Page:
2. Solutions: If you stick with that focus, then you’re misunderstanding gender equity and you’re not acknowledging the history of sports and how its culture has marginalized people who aren’t men. Remember, the whole point of equity is to help those who need extra support. Further, women in business have become more successful in the past 20 years. This is a highly untapped market in the sports industry. An equitable league that prioritizes safety of all community members would bring in new markets who have the money interest to support women in sports.  

    3. Most Equitable Option: Have the women’s and/or mixed teams play the AUDL season, and put on men’s games as one-offs like the EuroStars Tour. Only produce media content of women’s and mixed games until we have reached equal representation (proxies can include number of games, highlight clips, online content produced, etc.)

So what can you do right now? What’s awesome is that all the people who have signed onto the boycott and any fan who follows them will now have extra time and money to invest in something else. So here are a few different ideas:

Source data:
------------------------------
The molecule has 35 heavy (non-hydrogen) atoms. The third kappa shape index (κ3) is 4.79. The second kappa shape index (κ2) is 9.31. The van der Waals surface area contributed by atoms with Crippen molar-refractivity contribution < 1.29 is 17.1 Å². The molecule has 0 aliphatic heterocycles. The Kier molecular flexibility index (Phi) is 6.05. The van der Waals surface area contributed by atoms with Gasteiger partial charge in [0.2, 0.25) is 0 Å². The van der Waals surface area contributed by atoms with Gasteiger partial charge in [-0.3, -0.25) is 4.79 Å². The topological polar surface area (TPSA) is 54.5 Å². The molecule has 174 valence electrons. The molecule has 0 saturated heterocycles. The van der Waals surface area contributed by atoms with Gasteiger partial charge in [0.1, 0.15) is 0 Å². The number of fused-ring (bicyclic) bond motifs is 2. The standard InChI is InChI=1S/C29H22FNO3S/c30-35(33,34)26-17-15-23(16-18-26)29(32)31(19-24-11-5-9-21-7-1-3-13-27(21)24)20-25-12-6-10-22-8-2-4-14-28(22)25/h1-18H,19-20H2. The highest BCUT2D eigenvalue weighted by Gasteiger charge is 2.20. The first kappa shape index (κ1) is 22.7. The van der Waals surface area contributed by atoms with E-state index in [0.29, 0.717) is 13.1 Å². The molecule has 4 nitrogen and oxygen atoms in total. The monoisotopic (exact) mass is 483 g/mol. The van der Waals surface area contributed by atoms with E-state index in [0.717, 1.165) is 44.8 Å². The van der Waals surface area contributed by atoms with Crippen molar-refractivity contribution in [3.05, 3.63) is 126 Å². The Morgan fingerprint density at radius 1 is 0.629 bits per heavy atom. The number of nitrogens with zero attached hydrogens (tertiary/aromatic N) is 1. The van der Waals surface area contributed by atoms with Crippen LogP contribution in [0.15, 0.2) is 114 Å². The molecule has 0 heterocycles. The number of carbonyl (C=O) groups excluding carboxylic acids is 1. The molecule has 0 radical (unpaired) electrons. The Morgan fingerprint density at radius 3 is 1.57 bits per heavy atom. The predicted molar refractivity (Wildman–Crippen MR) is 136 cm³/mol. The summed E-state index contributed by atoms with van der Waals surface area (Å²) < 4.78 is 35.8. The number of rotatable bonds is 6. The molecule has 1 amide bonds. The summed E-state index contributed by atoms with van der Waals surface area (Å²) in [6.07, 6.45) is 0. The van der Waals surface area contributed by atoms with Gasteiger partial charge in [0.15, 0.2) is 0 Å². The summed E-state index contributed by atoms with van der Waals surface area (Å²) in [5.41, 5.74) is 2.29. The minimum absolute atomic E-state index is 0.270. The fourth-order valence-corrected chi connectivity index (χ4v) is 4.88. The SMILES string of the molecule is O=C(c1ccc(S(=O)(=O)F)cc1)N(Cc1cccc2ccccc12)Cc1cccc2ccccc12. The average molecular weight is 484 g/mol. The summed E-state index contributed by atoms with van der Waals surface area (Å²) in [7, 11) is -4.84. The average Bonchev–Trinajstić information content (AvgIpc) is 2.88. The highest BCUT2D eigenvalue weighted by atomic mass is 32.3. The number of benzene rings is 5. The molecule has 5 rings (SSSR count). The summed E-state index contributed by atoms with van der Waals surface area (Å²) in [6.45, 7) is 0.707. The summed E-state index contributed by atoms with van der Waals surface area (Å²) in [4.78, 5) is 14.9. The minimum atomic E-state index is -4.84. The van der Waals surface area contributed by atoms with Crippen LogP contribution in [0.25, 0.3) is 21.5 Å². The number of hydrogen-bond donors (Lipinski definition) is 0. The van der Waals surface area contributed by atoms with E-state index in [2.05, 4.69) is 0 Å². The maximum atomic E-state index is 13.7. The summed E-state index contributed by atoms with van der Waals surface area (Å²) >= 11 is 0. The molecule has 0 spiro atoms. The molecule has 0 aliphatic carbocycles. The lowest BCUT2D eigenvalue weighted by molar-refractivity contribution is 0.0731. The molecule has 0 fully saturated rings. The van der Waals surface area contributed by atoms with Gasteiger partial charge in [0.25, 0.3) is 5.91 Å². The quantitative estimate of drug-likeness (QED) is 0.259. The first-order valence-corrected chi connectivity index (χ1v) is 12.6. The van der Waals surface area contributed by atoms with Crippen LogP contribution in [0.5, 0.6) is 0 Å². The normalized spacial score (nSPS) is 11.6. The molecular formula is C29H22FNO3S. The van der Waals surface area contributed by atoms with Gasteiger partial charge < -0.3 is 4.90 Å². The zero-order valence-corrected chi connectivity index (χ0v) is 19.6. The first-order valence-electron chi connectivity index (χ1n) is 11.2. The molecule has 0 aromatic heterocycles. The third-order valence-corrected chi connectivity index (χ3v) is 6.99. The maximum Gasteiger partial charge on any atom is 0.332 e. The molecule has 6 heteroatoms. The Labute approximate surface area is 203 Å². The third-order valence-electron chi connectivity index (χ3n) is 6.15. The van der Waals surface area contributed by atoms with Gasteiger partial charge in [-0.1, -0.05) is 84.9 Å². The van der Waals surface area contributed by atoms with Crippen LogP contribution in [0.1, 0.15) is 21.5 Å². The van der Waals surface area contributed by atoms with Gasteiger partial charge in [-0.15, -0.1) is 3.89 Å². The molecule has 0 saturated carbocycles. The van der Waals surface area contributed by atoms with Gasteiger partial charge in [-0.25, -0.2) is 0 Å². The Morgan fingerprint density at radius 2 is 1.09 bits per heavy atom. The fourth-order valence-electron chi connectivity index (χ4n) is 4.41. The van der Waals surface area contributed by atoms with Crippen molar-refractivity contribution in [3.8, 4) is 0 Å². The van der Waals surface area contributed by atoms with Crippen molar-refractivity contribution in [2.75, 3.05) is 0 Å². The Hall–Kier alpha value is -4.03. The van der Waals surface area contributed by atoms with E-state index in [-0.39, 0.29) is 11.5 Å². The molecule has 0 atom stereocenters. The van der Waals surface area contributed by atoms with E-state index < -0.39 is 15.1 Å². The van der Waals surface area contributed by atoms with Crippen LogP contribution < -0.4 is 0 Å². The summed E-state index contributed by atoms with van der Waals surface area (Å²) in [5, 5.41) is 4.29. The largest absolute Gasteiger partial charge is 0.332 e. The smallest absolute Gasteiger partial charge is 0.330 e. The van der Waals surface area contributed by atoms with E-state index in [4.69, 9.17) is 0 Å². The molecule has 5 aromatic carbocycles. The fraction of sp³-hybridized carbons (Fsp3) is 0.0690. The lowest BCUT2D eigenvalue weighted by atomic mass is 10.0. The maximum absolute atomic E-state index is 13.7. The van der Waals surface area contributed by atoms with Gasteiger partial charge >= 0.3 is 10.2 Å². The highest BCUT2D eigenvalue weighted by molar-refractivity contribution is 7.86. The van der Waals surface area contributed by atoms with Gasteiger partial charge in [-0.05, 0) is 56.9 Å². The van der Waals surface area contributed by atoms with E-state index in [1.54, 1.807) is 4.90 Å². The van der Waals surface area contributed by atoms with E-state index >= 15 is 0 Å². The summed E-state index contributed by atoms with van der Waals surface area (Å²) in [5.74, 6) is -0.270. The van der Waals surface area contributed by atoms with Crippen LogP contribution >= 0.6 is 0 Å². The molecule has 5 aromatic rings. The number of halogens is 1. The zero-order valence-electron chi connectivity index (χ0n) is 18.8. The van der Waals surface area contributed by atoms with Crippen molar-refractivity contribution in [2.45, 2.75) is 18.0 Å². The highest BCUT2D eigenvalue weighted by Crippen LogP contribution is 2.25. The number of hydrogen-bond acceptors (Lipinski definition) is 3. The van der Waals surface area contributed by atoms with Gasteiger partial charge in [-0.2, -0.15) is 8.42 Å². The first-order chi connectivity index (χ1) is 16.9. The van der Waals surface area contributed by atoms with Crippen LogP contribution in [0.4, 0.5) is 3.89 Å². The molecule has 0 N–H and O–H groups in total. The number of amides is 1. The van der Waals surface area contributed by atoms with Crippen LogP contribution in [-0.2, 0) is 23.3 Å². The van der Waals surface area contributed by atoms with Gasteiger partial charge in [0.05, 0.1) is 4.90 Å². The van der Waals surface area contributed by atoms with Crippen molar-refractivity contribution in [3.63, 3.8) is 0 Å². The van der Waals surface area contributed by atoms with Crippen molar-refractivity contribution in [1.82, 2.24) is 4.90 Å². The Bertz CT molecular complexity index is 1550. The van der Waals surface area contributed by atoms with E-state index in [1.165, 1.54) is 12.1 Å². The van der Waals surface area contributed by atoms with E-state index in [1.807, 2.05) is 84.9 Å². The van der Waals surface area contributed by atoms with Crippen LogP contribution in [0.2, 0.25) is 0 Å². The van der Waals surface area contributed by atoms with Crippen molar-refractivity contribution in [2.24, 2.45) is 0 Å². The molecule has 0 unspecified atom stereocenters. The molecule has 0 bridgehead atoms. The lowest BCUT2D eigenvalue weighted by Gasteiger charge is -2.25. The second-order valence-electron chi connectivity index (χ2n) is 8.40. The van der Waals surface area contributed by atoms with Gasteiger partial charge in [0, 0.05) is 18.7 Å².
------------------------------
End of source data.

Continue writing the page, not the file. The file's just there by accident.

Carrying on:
1. Sign on to the boycott. Add your name, your voice, and commit to this if you truly believe gender equity is important for the future of our sport.

  2. Help redistribute the wealth to the organizations supporting these issues most. Donate to AGE UP and Ultimate Peace.

  3. Join Upwind on The Crosswind Tour at one of our events. Buy a ticket using our sliding scale model and/or sponsor a ticket for someone else.

  4. Keep learning. Check out some of the resources on our website, and continue to listen, hear, and amplify the voices of the women, Trans* and gender nonbinary players in our community.

Laurel Oldershaw (she/her/hers pronouns) is the CEO of Upwind Ultimate. 
Released December 13, 2017

Note: This article was updated from its original use of the word "personcott" to honor the history behind the term "boycott". Interesting though that we use a term named after a white man rather than a woman of color? 

12/18/17 update: We have removed the section about Fulcrum Media due to a misunderstanding in the role of Fulcrum in the AUDL. Although Fulcrum produces the content, the AUDL then decides what networks they display and share the content separate from Fulcrum's platforms.